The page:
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    If you have a hot tub or swimming pool, or know someone who does - take one of those chlorine tabs (or a few depending on the size) and wire them to or around the camera. Those will burn our noses and a bear's is way more sensitive than ours. They will avoid it, so forget about getting photos of bears. Most other animals don't seem to mind it much, from wandering distance anyway. Just keep it secure (make a wire cage around the chlorine tab), you don't want any creatures thinking its a giant tic tac, they won't be happy.
     
  21. DAD1965

    DAD1965 Banned Member Banned

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    You might try a solar powered hot wire around the tree. It seems they aren't real fond of getting bit.
     
  22. PineMartyn

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    bad grammar.

    Makarov and gasmandave are correct. Do not apply capsaicin oil or pepper spray to anything. Bears are strongly scent-driven animals and they will be attracted by this odor, not repelled by it. I once heard Kevin Callan (noted canoeist and canoe-camper) giving a talk and on the subject of bear avoidance he told a story about a novice camper who sprayed his tent with bear spray (ie: pepper spray) and when he returned from paddling, a bear was eating his tent - not searching inside it for food - eating the tent itself. Bear spray only works by irritating their eyes and nasal mucosa when sprayed directly at these sensitive areas.

    Regrettably, I have no positive suggestions on how to prevent your cameras from being eaten by bears.

    - Martin
     
    Last edited: Dec 17, 2012
  23. Steveo1o9

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    I am afraid that many of these suggestions will make sure that you don't get pictures of any wildlife...
     
  24. stillscout

    stillscout Supporter Supporter

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    MOTH BALLS! But you'll have to catch a bunch of em.
     
  25. Sides

    Sides Guide

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    Here is a link to a steel box made for the cameras. I use them but I don't have bears, just maggots.


    http://www.camlockbox.com
     
  26. BushMetal

    BushMetal Banned Member Banned

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    give it something better than the camera to mess with and he wont even notice it.

    something shiny maybe
     
  27. Hog On Ice

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    wrapping barbed wire works for trail signs to keep the bears from eating the sign - might work for the camera - the portable electric fence idea is probably the best - I have a friend that uses that when camping in AK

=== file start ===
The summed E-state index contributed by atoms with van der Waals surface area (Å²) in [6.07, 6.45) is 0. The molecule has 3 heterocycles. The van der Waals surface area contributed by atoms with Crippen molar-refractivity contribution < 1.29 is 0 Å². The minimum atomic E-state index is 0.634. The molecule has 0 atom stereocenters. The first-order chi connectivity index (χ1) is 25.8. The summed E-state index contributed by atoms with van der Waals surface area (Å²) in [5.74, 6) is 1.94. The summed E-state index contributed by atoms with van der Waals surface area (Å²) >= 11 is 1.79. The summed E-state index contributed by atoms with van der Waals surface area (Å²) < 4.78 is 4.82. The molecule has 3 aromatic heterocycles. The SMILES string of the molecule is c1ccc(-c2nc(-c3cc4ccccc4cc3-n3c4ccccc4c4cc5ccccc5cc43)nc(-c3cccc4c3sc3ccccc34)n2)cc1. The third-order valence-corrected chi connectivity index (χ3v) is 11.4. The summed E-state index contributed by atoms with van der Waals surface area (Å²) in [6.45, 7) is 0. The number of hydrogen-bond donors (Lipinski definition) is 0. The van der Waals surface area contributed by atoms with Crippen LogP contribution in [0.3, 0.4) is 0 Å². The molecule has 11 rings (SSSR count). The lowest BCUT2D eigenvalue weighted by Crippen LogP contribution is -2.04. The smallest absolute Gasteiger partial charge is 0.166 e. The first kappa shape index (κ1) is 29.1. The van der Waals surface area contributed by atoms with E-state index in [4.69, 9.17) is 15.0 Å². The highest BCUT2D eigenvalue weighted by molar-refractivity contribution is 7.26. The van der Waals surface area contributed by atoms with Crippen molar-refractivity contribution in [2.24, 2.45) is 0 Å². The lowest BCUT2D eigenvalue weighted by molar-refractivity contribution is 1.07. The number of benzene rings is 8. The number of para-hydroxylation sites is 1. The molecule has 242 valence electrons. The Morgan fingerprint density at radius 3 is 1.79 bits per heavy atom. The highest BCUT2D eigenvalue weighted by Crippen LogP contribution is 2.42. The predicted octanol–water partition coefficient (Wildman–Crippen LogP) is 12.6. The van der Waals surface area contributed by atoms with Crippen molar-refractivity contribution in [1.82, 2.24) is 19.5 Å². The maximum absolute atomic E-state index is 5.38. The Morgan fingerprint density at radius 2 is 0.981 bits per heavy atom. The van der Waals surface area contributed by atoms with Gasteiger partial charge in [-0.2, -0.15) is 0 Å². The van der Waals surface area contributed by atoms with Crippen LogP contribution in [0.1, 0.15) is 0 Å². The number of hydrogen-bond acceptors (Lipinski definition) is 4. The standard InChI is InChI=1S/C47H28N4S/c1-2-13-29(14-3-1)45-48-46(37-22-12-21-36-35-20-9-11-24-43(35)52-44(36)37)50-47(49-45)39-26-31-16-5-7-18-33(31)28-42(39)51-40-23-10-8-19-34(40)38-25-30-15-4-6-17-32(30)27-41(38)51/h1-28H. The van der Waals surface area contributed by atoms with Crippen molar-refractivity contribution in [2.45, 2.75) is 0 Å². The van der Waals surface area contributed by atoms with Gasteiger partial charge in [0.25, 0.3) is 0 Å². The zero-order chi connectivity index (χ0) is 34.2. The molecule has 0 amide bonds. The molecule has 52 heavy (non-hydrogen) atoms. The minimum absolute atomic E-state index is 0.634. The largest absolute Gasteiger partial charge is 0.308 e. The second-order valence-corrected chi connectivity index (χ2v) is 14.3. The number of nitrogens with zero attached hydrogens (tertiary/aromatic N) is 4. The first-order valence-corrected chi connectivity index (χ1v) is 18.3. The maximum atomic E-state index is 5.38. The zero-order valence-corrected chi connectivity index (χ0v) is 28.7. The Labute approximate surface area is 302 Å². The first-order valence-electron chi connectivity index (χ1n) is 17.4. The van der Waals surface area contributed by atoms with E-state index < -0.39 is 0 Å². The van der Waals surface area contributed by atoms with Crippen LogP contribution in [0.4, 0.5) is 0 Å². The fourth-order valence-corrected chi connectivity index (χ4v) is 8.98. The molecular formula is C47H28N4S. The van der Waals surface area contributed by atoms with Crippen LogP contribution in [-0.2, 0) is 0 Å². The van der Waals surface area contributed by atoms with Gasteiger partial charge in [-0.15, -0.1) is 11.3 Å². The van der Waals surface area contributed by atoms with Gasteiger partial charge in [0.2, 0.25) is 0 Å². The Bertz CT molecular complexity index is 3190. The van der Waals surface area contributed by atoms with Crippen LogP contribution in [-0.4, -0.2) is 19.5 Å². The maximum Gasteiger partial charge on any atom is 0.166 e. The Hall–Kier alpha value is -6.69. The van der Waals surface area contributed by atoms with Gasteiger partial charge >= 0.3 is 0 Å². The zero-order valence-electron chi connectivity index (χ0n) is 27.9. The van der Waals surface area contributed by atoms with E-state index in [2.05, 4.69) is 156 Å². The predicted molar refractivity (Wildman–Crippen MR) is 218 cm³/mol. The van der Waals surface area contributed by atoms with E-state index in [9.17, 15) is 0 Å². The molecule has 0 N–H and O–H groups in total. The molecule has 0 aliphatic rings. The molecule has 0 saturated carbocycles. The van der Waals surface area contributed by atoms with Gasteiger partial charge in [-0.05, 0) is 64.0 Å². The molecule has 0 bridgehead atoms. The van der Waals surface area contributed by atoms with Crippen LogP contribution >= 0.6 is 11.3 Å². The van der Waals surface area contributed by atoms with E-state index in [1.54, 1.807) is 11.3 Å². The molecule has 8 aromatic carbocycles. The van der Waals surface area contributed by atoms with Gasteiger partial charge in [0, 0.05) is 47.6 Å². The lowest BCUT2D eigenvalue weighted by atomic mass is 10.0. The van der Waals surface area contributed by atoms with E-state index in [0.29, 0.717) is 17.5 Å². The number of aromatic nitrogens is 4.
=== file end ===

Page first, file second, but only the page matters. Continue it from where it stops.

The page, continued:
28. Joezilla

    Joezilla Supporter Supporter

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    I think I'm going to convert an old ammocan with some of the ideas I've had here. I've got a smaller one that fits perfect. I'll be checking it Tuesday to see if its still there. I'm hoping the briars I wrapped around it did a little. I pretty much ruled out peppers, as the thing ate a gas can and pepper tastes different than it feels in the eye. Apparently Gasoline does too..to bears.
     
    Last edited: Dec 18, 2012
  29. Airth

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    Those things always scare the $h#% out of me. You walk by and a loud "PSSSST" right by you.
     
  30. Mr.Purcell

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    Not sure if/how it will work with a camera- but here is a trick used by Horse Packers in the Lochsa country and Frank Church Wilderness. Take a balloon ( like a party balloon) and put a tablespoon of ground cayenne pepper in it and then blow it up/tie it off. Coat the balloon with bacon grease or peanut butter and hang it by the camera. The bear will bite or paw the balloon and get a snout full of cayenne pepper when it pops. This trick works very well with ice coolers and other things you don't want a bear getting into- they always seem to go for the balloon first, and learn real quick to avoid human stuff after encountering one of those pepper 'bombs', according to the Packers that told me about it.
     
  31. Chevrolet4x4s

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    I built a metal cage for mine, 1/4" round stock. a bear ripped the nylon strap on the back side of the tree,but no damage to the camera. With that being stated I could never get a trail cam that would stay working 3014 days before they messed up.

    Shane
     
  32. Seeker

    Seeker Woods Bum Supporter Bushcraft Friend Bushclass I

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    this just begs the question "how"? LOL
     
  33. Meathunter

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    Habenaro Hot Sauce
     
  34. MK-9

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    Try a cheaper camera. Not one of the gourmet ones.
     
  35. BushyBeard

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  36. Hiwa

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    Put something to attract the bear away from the camera , but still in it's field of view. That way you get pics and perhaps your camera won't get disturbed.
     
  37. gixer

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    I have knowledge of bears other than the 1 i watched walk through or camp or i've watched on TV.

    I would like to point out though, that what us humans find smells bad or tough to eat doesn't always mean the same for animals.
    My Jack Russell dog eats the hottest curries you can imagine, stuff that i can't eat 1/2 a fork full of she gulps down with no apparent side effects.

    So chillis, spices etc do not have the same effect on animals.
     
  38. sawzall

    sawzall Scout

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    deer off is a product lowes sells to keep deer from eating plants. smells like rotten eggs. not sure if it would work or not.